SOLON — Andromida Grondin had never been kayaking or canoing before Monday, so when she arrived at the University of Maine at Farmington recently she jumped at the opportunity to spend Labor Day paddling down the Kennebec River.

“I thought, ‘OK, I’ll give it a try,’ because I love the water,” said Grondin, 22, who transferred this year from Northern Maine Community College to UMF.

Grondin is among about 500 new students who arrived on the UMF campus over the weekend, including a freshman class of about 400 and about 100 transfer students.

More than 100 of those students participated in a range of outdoor orientation activities on Monday geared towards getting them familiar with their surroundings and some of the outdoors opportunities in western Maine.

They included white water rafting, canoing and kayaking, a hike up Bald Mountain and mountain biking around Farmington.

“Exposing our first year students and transfer students to some of the most beautiful parts of Maine is really vital to their success,” said Andrew Willihan, UMF outdoor recreation coordinator for Mainely Outdoors, the school’s outdoor recreation program. “We want them to be successful in the classroom, but also to live a good life with wellness and outdoor recreation. This is an awesome opportunity to show them the things they can do within their means and skills level.”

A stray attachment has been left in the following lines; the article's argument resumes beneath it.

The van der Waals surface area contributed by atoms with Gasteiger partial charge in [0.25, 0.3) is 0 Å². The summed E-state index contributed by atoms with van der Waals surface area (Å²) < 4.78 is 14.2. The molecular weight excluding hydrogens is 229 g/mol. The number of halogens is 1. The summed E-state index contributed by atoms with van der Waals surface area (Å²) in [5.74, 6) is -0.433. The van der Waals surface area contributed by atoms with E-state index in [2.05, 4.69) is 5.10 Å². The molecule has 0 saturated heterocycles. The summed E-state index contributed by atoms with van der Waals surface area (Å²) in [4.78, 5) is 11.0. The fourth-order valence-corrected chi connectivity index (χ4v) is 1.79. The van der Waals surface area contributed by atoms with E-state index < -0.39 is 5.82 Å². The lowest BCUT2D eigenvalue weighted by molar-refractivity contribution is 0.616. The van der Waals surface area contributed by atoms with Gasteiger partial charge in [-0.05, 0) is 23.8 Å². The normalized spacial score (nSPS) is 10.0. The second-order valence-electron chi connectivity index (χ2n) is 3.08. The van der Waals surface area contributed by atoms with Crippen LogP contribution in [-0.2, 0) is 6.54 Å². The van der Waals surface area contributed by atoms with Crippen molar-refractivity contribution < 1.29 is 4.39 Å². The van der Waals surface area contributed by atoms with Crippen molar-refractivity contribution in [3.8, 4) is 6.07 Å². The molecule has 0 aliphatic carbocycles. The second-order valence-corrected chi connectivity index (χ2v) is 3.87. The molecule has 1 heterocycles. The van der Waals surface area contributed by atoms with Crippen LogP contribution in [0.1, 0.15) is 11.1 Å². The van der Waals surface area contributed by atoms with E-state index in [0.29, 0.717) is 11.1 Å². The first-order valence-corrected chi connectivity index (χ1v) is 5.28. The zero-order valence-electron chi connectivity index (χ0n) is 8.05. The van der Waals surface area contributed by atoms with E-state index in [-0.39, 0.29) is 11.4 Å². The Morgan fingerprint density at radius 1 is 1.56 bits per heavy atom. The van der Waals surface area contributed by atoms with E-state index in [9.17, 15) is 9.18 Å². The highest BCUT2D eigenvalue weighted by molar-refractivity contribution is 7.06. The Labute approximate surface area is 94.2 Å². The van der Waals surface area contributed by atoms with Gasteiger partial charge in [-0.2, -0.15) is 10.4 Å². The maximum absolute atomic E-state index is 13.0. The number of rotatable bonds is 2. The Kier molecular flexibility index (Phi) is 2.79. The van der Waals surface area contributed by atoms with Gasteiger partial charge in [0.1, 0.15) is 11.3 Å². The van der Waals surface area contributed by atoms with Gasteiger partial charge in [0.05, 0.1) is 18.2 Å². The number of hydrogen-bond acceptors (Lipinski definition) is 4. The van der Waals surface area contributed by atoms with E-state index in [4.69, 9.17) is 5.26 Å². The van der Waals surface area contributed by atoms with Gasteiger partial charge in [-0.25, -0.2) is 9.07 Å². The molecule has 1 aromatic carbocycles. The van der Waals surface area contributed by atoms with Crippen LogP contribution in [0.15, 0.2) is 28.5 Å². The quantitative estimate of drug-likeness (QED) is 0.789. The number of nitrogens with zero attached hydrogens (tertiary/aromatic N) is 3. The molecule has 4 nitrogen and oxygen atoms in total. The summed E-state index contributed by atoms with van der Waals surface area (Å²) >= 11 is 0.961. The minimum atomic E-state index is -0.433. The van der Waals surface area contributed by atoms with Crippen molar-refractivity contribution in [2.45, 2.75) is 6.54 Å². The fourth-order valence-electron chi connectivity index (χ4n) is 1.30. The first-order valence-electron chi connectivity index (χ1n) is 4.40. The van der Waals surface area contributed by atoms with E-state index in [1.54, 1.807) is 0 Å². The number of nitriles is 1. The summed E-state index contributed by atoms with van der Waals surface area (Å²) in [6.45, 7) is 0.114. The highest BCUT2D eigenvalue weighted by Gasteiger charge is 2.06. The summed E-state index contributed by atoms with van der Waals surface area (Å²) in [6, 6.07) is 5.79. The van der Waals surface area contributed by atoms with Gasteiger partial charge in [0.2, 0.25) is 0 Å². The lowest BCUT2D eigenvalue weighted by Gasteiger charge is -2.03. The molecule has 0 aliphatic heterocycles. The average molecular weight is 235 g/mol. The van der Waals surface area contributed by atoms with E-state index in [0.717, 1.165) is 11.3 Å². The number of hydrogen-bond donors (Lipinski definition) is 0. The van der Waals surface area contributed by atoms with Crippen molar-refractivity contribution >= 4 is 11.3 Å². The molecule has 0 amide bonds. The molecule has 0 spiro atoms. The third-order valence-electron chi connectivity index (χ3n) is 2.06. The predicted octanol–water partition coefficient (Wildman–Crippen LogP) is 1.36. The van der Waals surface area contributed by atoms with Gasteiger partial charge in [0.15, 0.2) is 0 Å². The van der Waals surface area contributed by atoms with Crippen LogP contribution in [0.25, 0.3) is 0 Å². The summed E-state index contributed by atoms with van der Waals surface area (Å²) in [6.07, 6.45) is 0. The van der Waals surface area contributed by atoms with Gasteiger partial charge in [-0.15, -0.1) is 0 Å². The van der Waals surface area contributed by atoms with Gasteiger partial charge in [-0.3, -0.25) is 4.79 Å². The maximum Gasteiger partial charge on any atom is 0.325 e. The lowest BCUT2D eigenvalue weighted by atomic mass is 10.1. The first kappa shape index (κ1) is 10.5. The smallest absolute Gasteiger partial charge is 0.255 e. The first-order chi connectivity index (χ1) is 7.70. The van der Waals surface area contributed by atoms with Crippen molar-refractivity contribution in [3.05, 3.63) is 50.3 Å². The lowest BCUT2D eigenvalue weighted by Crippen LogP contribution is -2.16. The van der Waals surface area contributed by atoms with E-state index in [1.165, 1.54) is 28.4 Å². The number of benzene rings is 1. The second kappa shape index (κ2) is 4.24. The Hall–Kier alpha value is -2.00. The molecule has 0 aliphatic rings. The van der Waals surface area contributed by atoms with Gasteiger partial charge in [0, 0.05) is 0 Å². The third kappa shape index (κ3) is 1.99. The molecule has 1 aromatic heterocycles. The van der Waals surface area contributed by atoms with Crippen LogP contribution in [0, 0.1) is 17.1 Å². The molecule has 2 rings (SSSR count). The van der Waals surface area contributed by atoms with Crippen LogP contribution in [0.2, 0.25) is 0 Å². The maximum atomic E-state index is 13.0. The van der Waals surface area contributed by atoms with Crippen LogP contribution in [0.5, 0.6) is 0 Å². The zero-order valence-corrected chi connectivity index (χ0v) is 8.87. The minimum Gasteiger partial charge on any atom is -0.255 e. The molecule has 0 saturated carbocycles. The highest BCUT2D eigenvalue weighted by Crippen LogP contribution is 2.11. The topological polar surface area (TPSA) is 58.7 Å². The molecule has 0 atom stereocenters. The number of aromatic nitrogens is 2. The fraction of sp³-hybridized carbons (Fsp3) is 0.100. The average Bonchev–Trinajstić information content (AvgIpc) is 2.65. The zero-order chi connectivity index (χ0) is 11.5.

Several of the two dozen students who participated in the canoe and kayak trip, like Grondin, had never done either before. As they unloaded their boats and listened to a quick safety tutorial from their launching point at Evergreen Campground, there were expressions of nervousness but also excitement.

The plan was to paddle about 11 miles to North Anson, all the while taking in the sun and scenes along the Kennebec River.

“I’m a little nervous, but I think it will be fun,” said Sophia Dovidas, 19, of Greenville, Pennsylvania.

It didn’t take long for Dovidas, who re-located to Maine with her husband to attend UMF, to start talking enthusiastically about the state.

“I basically want to explore everything,” she said. I’m from PA and there’s not much to do. In Maine, there’s a lot to do and it’s a different climate, so there’s a lot to explore and experience.”

This year’s class of freshman and transfer students is the largest out-of-state class in recent years, according to the university, which said students from 22 states will be attending this year.

Wenxi Li, who is from the country of China and will be spending the year in Farmington, said she was attracted to Maine because of a slower pace of life and opportunities to be in the outdoors, like Monday’s trip.

“My home university is in a really crowded city that stresses me out every day,” she said, holding on to her kayak paddle as she waited to get on the river.

“I just really like the water, and they had this program, so I was really excited to sign up for it,” she said.

Classes at UMF start Tuesday and even though they won’t be spending the day on the river, Li and others said there’s still a lot to look forward to.

“I’m excited for new opportunities,” said Grondin, who is from Caribou in Aroostook County. “In the county, we don’t have many opportunities. I had to travel south. So I’m excited for the new opportunities.”

Rachel Ohm — 612-2368

[email protected]

Twitter: @rachel_ohm

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